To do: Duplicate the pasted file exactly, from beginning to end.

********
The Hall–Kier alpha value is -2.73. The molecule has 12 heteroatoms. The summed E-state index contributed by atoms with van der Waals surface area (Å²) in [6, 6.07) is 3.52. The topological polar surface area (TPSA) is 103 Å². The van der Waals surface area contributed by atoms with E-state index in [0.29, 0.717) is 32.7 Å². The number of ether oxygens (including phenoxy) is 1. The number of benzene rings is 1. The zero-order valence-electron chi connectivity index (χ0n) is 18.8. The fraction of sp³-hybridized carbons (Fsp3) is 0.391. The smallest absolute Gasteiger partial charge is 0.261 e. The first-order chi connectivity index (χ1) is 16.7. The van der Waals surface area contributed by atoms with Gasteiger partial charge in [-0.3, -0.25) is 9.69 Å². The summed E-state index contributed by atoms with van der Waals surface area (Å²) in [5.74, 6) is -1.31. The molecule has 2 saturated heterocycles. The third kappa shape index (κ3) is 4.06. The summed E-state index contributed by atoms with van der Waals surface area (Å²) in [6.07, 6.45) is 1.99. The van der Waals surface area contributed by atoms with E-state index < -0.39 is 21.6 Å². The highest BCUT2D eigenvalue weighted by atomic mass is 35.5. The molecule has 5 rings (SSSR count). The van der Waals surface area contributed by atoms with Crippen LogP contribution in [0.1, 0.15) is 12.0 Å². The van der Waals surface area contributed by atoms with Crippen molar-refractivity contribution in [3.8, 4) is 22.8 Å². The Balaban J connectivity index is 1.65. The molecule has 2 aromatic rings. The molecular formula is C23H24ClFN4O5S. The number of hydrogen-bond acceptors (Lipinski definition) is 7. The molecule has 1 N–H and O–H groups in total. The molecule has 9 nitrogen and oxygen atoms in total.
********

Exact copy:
The Hall–Kier alpha value is -2.73. The molecule has 12 heteroatoms. The summed E-state index contributed by atoms with van der Waals surface area (Å²) in [6, 6.07) is 3.52. The topological polar surface area (TPSA) is 103 Å². The van der Waals surface area contributed by atoms with E-state index in [0.29, 0.717) is 32.7 Å². The number of ether oxygens (including phenoxy) is 1. The number of benzene rings is 1. The zero-order valence-electron chi connectivity index (χ0n) is 18.8. The fraction of sp³-hybridized carbons (Fsp3) is 0.391. The smallest absolute Gasteiger partial charge is 0.261 e. The first-order chi connectivity index (χ1) is 16.7. The van der Waals surface area contributed by atoms with Gasteiger partial charge in [-0.3, -0.25) is 9.69 Å². The summed E-state index contributed by atoms with van der Waals surface area (Å²) in [5.74, 6) is -1.31. The molecule has 2 saturated heterocycles. The third kappa shape index (κ3) is 4.06. The summed E-state index contributed by atoms with van der Waals surface area (Å²) in [6.07, 6.45) is 1.99. The van der Waals surface area contributed by atoms with E-state index < -0.39 is 21.6 Å². The highest BCUT2D eigenvalue weighted by atomic mass is 35.5. The molecule has 5 rings (SSSR count). The van der Waals surface area contributed by atoms with Crippen LogP contribution in [0.1, 0.15) is 12.0 Å². The van der Waals surface area contributed by atoms with Crippen molar-refractivity contribution in [3.8, 4) is 22.8 Å². The Balaban J connectivity index is 1.65. The molecule has 2 aromatic rings. The molecular formula is C23H24ClFN4O5S. The number of hydrogen-bond acceptors (Lipinski definition) is 7. The molecule has 1 N–H and O–H groups in total. The molecule has 9 nitrogen and oxygen atoms in total.